Under-vaccination is a major problem facing the Autism Community
There’s a particularly insidious effect of the anti-vaccination movement that becomes starkly evident with this study, appearing in the journal JAMA Pediatrics. Kids with autism, and their siblings, are less likely to be vaccinated after the diagnosis.
The study used data from the Vaccine Safety Datalink – this is a continually-updated database that tracks vaccination rates and a host of other factors across 8 comprehensive healthcare sites around the country (though quite a few of the 8 are Kaiser sites in California).
Using validated diagnosis codes, the researchers identified 3,729 children with Autism Spectrum Disorder – a huge number for this type of research – and 592,907 children without a diagnosis. They then looked at vaccination rates over time.
At 4-6 years of age, just 5.9% of the control kids were under-vaccinated (which means they did not receive all of the recommended vaccinations within the recommended time interval). In contrast, 18.4% of the kids with Autism were under-vaccinated.
The findings reached down into the siblings of kids with autism as well. Again at 4-6 years, just over 5% of the control siblings were under-vaccinated compared to 17% of the siblings of kids with autism.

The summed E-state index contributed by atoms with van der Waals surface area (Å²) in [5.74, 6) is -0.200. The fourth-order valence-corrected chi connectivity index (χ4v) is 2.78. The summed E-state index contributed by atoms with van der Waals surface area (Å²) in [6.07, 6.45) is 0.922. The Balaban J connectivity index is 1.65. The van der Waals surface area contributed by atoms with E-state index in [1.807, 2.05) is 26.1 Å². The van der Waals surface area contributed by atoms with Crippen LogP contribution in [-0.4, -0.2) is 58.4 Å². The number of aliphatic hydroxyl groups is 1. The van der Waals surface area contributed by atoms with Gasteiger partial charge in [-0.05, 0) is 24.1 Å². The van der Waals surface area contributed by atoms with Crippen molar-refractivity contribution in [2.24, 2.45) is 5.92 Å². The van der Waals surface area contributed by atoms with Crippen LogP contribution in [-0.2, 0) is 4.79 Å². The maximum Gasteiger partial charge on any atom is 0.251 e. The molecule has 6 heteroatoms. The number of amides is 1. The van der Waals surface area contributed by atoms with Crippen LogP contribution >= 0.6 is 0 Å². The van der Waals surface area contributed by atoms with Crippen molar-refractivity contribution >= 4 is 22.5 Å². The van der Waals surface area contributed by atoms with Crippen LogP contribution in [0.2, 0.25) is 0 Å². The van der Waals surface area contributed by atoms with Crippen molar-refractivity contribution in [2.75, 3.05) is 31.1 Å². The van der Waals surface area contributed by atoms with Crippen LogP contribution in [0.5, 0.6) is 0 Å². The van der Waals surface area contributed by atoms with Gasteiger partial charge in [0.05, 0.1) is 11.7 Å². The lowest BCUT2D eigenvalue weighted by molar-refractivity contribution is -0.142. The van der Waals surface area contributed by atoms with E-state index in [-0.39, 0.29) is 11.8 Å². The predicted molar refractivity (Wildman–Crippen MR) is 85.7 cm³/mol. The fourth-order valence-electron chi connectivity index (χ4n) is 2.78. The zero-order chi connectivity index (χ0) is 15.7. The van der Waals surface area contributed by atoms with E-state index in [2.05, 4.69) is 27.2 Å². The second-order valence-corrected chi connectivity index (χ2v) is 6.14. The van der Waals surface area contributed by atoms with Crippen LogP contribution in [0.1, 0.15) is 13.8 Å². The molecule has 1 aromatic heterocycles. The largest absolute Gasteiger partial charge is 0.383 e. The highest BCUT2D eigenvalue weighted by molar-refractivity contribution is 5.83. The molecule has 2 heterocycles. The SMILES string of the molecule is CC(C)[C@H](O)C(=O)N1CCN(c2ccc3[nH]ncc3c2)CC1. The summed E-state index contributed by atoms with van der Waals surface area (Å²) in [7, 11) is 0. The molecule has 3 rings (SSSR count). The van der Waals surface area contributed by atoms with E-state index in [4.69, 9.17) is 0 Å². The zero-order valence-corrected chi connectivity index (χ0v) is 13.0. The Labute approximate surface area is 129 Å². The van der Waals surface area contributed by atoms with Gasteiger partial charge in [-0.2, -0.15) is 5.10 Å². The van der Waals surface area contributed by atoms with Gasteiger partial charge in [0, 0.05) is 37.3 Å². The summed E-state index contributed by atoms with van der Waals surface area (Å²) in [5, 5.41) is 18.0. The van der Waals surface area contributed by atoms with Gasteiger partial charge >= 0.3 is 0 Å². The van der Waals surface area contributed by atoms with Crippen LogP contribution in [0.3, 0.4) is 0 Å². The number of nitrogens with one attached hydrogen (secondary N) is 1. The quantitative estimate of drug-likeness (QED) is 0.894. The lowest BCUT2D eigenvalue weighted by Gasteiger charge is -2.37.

So – why is this happening? There are essentially 2 possible interpretations of the data. One is that factors that lead families to under-vaccinate children are associated with Autism. You could make an argument for this, autism rates are higher among older parents, for instance, who might have more fixed beliefs about vaccination schedules.
But the more likely explanation, in my opinion, is that once a family has a child with autism, the persistent and, let me just say it, false information linking autism with vaccination makes them gun shy both for their child affected with the syndrome, and for siblings down the line.
This is not good. Kids with autism are more likely to be hospitalized than other children, and might have a higher risk of infection. Vaccines may be particularly beneficial in this cohort. Moreover, the increasing networks of parents and kids with autism, so positive for providing support, may represent an epidemiologic risk factor if a high proportion of undervaccinated children are aggregating together. It is sad to see that a movement based on discredited and occasionally fraudulent data has adversely affected healthy kids.
But there’s something even worse when you see anti-vax beliefs negatively impact the very kids these organizations purport to be championing.